Wild and wonderful advent calendar

The first week of my wild and wonderful advent calendar has gone rather well. I set out to tweet something that struck me as wild or wonderful every day. This has forced me to go outside at least for a few minutes in the morning or in the middle of the day when there was still some light and to try and notice the world around me. Some days this is easy but others I have to really pay attention. So for your enjoyment, here is the first week of wildness and wonder:

Day 1 – the Viburnum in the front garden, in full flower and with a scent to knock your socks off

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Day 2 – Chelsea decided to climb the apple tree, her wondrous colouring only just managing to not merge with the red berries on the cotoneaster

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Day 3 – was a little gloomy but I made myself walk to work to look for wildness and wonder. I saw lots of things but I was waiting for something to strike me. The wonder came from a bush full of sparrows. I couldn’t see them but the bush was alive with chirping;

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Day 4- frost was forecast, so I nipped out to the back garden to catch the frosty rainbow chard

20181204_082327Day 5 – was another glorious frosty morning. I went out into the garden to see if there was anything new and I hear a wren in a tree. Again, I couldn’t catch it in the photo but rather liked the dawn light through my neighbour’s apple tree (much bigger than the one that Chelsea tried to climb):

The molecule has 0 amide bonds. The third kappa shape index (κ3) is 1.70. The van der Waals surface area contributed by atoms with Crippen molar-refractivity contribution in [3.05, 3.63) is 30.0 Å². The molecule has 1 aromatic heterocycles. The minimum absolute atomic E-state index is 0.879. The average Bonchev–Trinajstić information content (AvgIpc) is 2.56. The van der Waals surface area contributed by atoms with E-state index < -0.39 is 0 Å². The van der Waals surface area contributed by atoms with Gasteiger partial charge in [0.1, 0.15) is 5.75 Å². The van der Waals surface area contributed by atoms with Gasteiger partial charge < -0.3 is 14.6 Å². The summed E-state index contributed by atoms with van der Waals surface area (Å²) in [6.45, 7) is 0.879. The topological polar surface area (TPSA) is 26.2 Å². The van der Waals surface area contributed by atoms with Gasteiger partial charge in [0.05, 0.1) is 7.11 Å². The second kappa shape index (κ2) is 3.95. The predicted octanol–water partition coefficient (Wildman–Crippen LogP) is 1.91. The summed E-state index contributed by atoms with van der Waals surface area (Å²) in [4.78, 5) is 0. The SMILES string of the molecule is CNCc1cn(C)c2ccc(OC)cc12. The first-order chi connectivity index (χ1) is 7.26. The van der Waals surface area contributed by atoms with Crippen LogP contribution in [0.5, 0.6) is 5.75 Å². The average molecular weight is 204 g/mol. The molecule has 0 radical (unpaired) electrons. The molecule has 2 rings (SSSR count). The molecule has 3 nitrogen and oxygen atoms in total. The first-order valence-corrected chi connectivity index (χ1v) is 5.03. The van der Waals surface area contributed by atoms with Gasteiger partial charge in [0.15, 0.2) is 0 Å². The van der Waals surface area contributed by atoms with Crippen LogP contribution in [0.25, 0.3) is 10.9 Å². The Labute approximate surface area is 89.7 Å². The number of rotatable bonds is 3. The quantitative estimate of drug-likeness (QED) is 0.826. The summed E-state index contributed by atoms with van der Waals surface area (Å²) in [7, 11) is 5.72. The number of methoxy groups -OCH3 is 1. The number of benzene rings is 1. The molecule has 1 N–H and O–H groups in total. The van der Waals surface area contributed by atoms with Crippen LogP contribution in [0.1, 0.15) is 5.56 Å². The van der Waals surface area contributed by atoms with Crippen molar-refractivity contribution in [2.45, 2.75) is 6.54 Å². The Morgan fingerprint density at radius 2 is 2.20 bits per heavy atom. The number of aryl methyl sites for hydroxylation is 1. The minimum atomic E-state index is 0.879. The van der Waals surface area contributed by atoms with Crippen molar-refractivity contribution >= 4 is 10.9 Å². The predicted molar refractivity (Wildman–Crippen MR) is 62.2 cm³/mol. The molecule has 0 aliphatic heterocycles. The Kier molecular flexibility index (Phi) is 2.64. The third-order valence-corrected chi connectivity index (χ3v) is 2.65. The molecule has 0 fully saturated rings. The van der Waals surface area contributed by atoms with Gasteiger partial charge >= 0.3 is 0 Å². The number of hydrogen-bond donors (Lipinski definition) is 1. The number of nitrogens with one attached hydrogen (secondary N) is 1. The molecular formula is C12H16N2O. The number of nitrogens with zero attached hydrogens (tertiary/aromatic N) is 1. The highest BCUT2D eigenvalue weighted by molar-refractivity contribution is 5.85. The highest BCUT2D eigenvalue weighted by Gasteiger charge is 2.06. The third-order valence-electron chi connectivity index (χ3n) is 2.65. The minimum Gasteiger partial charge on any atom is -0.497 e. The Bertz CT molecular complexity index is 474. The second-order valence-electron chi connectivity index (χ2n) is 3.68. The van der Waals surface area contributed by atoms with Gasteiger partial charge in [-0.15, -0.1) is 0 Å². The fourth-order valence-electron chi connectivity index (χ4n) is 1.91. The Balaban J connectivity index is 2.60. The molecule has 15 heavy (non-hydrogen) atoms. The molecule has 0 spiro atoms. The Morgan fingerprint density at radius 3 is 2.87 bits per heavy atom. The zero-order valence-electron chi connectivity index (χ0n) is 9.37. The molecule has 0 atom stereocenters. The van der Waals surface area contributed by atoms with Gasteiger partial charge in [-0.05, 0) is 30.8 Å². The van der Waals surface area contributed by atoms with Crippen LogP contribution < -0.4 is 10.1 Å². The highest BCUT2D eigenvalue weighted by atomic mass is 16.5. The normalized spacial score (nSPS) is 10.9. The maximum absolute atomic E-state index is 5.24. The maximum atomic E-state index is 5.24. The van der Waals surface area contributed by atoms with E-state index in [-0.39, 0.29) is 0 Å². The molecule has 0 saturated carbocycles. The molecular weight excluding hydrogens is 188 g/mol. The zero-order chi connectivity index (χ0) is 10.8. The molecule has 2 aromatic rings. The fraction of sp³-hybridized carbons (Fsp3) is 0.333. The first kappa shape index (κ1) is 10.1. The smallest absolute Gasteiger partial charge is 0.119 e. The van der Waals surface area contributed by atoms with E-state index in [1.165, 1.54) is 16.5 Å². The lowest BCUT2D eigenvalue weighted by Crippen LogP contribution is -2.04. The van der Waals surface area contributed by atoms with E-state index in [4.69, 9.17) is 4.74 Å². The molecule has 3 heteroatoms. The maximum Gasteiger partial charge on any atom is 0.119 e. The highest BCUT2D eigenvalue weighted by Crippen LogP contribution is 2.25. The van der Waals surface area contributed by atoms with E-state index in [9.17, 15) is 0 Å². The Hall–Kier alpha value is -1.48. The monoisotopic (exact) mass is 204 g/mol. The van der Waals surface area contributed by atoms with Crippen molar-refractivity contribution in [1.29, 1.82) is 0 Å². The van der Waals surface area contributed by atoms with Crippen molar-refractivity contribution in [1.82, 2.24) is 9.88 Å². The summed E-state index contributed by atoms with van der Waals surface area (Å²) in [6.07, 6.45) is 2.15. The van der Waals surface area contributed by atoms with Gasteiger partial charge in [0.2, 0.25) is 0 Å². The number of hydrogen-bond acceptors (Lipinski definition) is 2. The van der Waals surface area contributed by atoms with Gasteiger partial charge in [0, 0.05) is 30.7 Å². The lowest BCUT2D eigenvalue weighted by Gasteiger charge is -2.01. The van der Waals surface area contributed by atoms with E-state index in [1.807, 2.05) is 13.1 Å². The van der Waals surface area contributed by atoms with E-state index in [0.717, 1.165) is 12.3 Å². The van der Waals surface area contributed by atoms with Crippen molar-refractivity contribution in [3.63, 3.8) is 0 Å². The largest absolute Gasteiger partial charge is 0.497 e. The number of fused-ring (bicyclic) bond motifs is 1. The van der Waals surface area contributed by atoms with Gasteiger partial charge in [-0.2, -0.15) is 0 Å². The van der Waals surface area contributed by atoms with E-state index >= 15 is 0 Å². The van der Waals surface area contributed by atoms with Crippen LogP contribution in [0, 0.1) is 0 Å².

20181205_075130Day 6 – I caught the light at the end of the day. I’m usually stuck in an office at this time but yesterday I happened to be out and about and saw the light begin to leave the sky at 3.30pm:

20181206_153319Day 7 – my work took me out around central Scotland by train. I spent some rather chilly moments waiting on railway platforms. But the sun came out and struck one of these little wooden trains which often cheer me in these small town stations:

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So my first week of looking for wildness and wonder in December has gone rather well. It has been more challenging than the 30dayswild challenge in June but has proved to be possible and perhaps even more joyful. It is easy to find joy in nature in June when the days are long and everything is at its best. It’s tougher in December, with such short days and plenty of gloom. Look out for more on my twitter feed and an update on here next week.